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I was taught religious TDD with triple-A + data-driven tests and it gave me a drive to write all the classes/functions I write testable and easily maintainable.
I like the shu-ha-ri idea. First you MUST try it religiously, follow every rule (shu). After that, you can start tweaking the rules, see what works better and what doesn't (ha). Afterwards you can make your own rules and develop your own way of working (ri). Then you can master an art.
Look up 'We tried baseball, it didn't work'.
Anyway, I think it gives you a good sense/feeling of how to write good maintainable code since you're anticipating your tests.
IntrusionCM327633dTDD is cumbersome.
Most people misunderstand one core concept of TDD: small units of code.
You write a test _after_ you have an _finished_ design which is breakable in small units which can be coded easily.
This is missing in most descriptions.
Otherwise - yes. Fail hard since you start in Nil and end with Chaos.
I (and the companies I worked at) don't do TDD. simple unit testing and a thorough integration and regression testing after or during the development have been very helpful so far
halfflat227033dI can't do test-first development. How do I know what to test, before I've tried to write it?
No, for me it's: implement idea A; write tests; discover A is dumb; implement idea A'; rewrite tests; etc. until version A'''''' isn't an embarrassment and a sin against software.
uyouthe1420733dHaving trouble with code quality? Write a lot of tests. And I mean a *lot*. Test every file in isolation. Mock as many imports as possible. When you're done, your code will still be bad, but now your tests will make sure it's impossible to improve anything in any meaningful way.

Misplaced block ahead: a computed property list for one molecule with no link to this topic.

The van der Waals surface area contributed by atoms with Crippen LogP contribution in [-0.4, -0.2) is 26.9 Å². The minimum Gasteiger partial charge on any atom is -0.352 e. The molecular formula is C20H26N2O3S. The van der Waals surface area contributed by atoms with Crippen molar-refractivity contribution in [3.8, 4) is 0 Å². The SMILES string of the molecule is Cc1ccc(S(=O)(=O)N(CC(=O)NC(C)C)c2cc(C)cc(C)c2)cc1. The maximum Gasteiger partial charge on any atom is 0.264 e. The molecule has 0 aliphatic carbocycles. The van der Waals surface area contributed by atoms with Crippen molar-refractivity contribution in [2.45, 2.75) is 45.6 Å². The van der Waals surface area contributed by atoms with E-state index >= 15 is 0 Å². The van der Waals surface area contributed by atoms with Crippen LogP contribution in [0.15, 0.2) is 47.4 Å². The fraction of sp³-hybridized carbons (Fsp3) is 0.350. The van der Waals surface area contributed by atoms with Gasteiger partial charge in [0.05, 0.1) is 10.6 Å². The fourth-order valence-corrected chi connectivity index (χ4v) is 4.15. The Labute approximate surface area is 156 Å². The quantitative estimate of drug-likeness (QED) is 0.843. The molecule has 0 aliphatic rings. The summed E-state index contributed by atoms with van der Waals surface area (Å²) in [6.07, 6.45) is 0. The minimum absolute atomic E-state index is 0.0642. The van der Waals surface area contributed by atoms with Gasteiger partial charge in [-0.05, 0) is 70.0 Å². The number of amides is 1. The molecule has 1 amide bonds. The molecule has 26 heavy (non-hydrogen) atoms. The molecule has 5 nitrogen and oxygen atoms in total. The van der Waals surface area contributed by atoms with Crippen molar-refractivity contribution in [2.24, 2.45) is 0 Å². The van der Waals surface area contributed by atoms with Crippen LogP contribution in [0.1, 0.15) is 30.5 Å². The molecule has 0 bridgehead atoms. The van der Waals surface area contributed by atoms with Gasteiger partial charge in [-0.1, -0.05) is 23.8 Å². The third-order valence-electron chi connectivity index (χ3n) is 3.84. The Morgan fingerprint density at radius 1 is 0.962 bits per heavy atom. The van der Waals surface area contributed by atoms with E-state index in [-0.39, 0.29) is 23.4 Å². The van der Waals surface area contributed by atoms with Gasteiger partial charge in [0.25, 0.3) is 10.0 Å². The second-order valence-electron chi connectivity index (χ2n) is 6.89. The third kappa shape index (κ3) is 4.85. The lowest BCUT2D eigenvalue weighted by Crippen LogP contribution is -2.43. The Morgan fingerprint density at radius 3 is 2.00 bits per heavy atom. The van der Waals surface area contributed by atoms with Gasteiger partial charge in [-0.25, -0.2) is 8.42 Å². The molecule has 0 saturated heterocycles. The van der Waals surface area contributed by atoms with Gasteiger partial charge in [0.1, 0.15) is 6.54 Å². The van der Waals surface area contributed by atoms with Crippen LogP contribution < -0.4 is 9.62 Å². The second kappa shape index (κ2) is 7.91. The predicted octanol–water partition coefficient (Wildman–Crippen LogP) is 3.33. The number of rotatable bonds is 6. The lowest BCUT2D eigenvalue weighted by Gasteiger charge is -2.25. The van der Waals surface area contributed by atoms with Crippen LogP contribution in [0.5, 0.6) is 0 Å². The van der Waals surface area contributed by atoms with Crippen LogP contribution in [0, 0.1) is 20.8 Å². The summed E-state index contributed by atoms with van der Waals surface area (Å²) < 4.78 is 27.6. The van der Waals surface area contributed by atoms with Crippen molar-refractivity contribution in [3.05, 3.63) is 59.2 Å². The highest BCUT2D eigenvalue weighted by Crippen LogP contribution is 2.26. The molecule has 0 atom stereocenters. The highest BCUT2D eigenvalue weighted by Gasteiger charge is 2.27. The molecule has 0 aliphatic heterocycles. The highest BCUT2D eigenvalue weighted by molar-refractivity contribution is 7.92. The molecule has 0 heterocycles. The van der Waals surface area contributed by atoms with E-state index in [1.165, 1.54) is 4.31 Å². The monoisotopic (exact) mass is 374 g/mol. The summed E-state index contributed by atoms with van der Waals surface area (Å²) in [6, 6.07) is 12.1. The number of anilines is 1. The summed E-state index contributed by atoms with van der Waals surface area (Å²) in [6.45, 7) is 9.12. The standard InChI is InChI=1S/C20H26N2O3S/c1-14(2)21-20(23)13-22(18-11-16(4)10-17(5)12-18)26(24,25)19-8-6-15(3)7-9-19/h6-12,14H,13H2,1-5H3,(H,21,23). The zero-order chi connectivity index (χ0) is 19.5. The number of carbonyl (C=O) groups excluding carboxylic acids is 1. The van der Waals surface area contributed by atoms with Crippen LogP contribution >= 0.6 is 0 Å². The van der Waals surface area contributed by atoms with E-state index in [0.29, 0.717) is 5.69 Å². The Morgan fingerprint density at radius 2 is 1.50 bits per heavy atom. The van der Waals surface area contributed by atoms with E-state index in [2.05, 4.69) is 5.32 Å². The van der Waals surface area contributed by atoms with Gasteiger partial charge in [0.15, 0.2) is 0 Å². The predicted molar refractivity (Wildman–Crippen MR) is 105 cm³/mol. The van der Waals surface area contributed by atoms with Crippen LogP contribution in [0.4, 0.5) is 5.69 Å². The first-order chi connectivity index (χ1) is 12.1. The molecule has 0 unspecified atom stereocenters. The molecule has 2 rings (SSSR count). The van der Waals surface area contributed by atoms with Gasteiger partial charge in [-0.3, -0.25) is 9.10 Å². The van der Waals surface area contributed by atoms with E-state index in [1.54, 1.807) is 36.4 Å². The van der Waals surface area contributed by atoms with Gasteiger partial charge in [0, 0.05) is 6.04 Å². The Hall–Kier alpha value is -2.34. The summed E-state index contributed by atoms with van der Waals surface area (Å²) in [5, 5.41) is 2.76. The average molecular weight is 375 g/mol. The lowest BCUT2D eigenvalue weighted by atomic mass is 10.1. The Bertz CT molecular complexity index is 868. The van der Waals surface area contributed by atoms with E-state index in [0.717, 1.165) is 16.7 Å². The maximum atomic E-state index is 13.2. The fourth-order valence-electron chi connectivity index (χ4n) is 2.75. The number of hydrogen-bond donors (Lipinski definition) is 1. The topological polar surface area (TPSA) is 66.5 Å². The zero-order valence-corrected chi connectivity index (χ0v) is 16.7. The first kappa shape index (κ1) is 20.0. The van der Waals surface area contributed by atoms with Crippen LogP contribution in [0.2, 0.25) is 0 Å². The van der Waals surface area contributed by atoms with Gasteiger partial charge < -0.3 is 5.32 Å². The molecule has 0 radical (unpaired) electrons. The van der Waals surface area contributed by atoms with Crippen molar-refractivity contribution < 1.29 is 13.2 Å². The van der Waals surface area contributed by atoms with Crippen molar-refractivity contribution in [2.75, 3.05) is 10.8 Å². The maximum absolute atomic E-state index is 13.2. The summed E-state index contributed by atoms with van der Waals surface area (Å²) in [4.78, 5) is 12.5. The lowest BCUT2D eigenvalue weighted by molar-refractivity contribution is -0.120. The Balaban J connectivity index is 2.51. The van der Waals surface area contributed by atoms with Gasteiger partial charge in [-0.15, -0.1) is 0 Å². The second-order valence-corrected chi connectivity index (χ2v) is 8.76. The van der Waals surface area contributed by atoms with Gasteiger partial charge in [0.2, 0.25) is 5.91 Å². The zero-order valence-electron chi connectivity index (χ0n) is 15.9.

We're all ass clowns to some extent ;)
AlmondSauce988733dThe real advantage I find with TDD is that in doing things that way, it forces you to *design* your code in a way that can be sanely unit tested.
This is the big piece of the testing pie that almost all training misses IMHO, but also one of the most important. If you don't design your code and split it up properly into sane, cohesive units, then you'll find testing an absolute nightmare. Most likely you'll find yourself just trying to hit an arbitrary test coverage level by using overly complex and fragile integration tests, if you bother at all.
Yes, when you start out you'll end up rewriting and refactoring more code than you would have otherwise with the above approach - but I believe that'll make you a better Dev in the long run.
You say you don't really know what you are doing or what your goal is when you start writing a program. But that's exactly the path TDD helps you avoid going down.
With TDD you cannot just dive in without having thought about what you are going to build.
There are totally valid reasons not to do it, like with all methods it has its pros and cons. But more often than not, diving in to code something without thinking about what you want that something to look like and do, is going to lead to lots of issues down the road.
halfflat227033d@IntrusionCM The thing is, implementation informs design. Putting my more serious hat on: at least in the application domains I find myself in, it's a rare day indeed when I can follow a top-down specify->design->turn specification into tests->implement work flow.
If the situation is at all novel, chances are that you don't actually know what the best (or at least, sufficiently good) design is until you get your hands dirty.
spongessuck483632dThe problem with TDD is that you can plan out your implementation, break everything down into testable bits, iterate until your tests pass and then realize you did it wrong after you actually try it out for real, and now you have to rewrite 2 things instead of just 1.
Voxera820632dI have used TDD sometimes when I have a good idea of the interface I need.
But if I have no idea of what interfaces I need or how the overall design of the code should be TDD does not work very well.
In my case it was a script runner where the script language was already specified, thereby giving me a clear goal to achieve :)
Inxentas53632dI don't even know how to properly write a unit test. Would like to learn but I have margins to correct and designers to please. Nobody here cares about anything long term.